By Victoria Ouyang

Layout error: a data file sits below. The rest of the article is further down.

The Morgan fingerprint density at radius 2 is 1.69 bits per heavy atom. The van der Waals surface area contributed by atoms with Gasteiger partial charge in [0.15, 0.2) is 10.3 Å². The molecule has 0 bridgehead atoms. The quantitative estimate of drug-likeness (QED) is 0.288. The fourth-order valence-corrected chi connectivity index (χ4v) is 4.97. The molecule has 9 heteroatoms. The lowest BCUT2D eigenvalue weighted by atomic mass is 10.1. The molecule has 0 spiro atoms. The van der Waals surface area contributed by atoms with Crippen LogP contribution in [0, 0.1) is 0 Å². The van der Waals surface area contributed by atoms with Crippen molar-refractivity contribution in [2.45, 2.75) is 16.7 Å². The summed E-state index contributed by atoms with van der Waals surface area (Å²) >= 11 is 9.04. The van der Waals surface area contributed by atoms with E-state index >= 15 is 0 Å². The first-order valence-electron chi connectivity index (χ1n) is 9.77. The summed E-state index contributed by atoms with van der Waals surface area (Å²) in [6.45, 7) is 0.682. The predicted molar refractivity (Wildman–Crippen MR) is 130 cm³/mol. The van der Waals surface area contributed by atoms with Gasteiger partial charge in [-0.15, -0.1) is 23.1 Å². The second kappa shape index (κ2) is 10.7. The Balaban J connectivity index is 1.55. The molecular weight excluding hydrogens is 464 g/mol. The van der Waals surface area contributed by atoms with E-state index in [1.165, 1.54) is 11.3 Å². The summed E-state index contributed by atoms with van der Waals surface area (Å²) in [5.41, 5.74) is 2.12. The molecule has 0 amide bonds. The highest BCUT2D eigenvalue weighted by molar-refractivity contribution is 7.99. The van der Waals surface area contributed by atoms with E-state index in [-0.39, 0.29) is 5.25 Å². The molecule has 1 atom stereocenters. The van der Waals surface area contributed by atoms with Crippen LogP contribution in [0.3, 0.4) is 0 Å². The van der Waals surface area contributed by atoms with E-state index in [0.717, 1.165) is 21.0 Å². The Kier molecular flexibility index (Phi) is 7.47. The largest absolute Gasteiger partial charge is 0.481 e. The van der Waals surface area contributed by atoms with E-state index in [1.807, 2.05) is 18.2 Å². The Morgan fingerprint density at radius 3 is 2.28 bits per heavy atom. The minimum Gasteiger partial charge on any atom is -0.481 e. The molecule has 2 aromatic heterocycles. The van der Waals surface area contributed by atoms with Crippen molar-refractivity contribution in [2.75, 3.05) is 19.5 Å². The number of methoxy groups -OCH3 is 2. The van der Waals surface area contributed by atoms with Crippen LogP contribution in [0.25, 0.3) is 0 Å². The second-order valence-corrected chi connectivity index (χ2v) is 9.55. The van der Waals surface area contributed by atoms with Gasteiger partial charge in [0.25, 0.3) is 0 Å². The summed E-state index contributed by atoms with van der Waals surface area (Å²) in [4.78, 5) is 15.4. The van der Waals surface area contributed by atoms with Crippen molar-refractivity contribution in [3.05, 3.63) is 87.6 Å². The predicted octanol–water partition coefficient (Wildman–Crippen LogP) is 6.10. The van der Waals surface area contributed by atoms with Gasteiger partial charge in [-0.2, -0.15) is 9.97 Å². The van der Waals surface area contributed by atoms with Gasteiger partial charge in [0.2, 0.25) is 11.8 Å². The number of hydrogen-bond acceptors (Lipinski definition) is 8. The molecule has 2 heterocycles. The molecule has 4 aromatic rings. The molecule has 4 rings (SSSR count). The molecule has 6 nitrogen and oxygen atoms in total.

The giant panda, a lovable symbol for the wildlife conservation movement, is no longer considered an endangered species by the International Union for Conservation of Nature (IUCN). The IUCN has reported that the population of giant pandas has now reached a large enough number to be removed from the “endangered” list, and they are now classified as “vulnerable.” Today, in 2016, there are nearly 2,060 pandas, a significant increase from the 1,596 counted in 2004. Giant pandas were first declared endangered in 1984, more than thirty years ago, and since then the Chinese government and many organizations have worked to preserve the pandas and rebuild habitats. Here in Memphis, the Zoo has done its part to help the Pandas through its exhibition as means of conservation. In 2003, the Memphis Zoo was one of the only four in the United States to exhibit these animals. Since then, many other zoos and organizations have stepped up to save this species. That being said, the IUCN notes that global warming could potentially reverse the past 20 years of progress. Therefore, the conservation efforts across the world, including our own here in Memphis, will continue to play a huge role in keeping the giant pandas off of the endangered list.